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COVID helps ‘Made in USA’ products compete with Chinese exports

As the closure of COVID content in China puts products on the way to price-conscious US consumers, Mitch Cahn, a manufacturer in New Jersey, finds traces of gold in the worn-out chains of the international supply chain.

Eleven miles from Manhattan, business is on the rise at Cahn’s textile company, which boasts a 100% local supply chain.

“We’ve been producing from scratch here in northern Newark. We’ve been in business for 30 years, now we have about 155 employees and we hope to hire another 25 immediately,” said Cahn, founder and president of Unionwear.

Founded in 1992, Unionwear manufactures custom baseball caps, scarves and backpacks in North Ward, New York’s most populous city.

“Business is very solid this year. We have seen an increase in business from companies that can no longer import goods and now they are buying goods domestically,” Cahn told VOA Mandarin.

For its customers, the “Made in USA” price is just after decades as American stores were filled with cheaper Chinese products.

Its buyers are not alone in their support for US products. In a 2020 survey by the Reshoring Institute, which recommends the return of production to the United States, about 70% of American respondents said they preferred American products. Among them, 83% said they would pay up to 20% more for domestically produced products.

COVID clicks off supply chain

China has imposed strict COVID containment restrictions that disrupt the supply chain. Export goods go nowhere as shipping companies raise freight rates and epidemic-related labor shortages worsen delays.

According to BR Logistics’ website, container prices for China-US routes are now between $ 15,000 and $ 18,000 dollars per 40-foot container, or two to three times higher than pandemic prices.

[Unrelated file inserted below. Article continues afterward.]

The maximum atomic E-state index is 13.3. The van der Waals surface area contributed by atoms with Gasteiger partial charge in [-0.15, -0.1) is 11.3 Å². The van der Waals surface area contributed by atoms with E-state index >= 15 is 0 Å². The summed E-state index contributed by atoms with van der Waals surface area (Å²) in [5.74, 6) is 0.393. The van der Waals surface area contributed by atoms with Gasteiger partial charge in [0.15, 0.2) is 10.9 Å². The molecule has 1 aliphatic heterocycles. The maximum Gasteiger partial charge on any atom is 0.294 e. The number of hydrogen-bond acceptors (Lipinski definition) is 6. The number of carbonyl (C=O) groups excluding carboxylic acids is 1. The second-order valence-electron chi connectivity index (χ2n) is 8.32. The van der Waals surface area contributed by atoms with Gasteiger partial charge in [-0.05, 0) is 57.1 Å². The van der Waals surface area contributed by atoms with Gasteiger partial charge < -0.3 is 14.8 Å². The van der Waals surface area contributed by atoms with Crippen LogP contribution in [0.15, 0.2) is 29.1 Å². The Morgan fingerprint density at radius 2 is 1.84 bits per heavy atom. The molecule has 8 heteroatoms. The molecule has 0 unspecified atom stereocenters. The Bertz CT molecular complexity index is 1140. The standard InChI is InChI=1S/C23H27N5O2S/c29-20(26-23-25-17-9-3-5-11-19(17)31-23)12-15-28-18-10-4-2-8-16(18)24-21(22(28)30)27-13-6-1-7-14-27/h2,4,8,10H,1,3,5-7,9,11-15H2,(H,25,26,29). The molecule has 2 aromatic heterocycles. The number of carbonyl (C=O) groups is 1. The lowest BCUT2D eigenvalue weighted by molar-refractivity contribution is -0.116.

In addition, the Ukraine crisis has disrupted global energy supply, putting pressure on oil prices and thus higher shipping costs. Cahn’s baseball caps and other products gain an advantage because his products travel shorter distances to reach American buyers, a cost saving that helps offset China’s lower labor costs.

Cahn said that before the pandemic, his baseball caps cost about 30% to 40% more than imports from China.

At present, a baseball cap purchased for $ 2.50 in China will eventually cost $ 8 to $ 9 per unit when it arrives in the United States, he said, adding tariffs, shipping costs, packaging and the cost of meeting testing requirements for overseas products. . The 10% to 15% US tariff imposed on textile products explains part of this price difference, according to just-style.com, the industry’s website.

On average, Unionwear baseball caps cost about $ 8 to $ 10 per unit.

“Now we are competitive,” Cahn said.

Now focusing on the resilience of the supply chain due to the pandemic, companies larger than it see the benefits of using suppliers closer to their customers. “Many US companies are realizing that it can be much more reliable and safer to keep processes closer to home,” according to a Thomasnet.com article in April.

General Motors announced on January 25 that it would invest $ 7 billion in its plant in the state of Michigan in the United States to boost production of electric and self-propelled vehicles by 2025, according to a press release from the Michigan Economic Development Corporation.

Although the announcement did not mention China, it said the investment would strengthen and strengthen the Michigan supply chain, long known for its concentration on automotive manufacturers and suppliers. As Governor Gretchen Whitmer praised, this is “the place that put the world on its wheels.”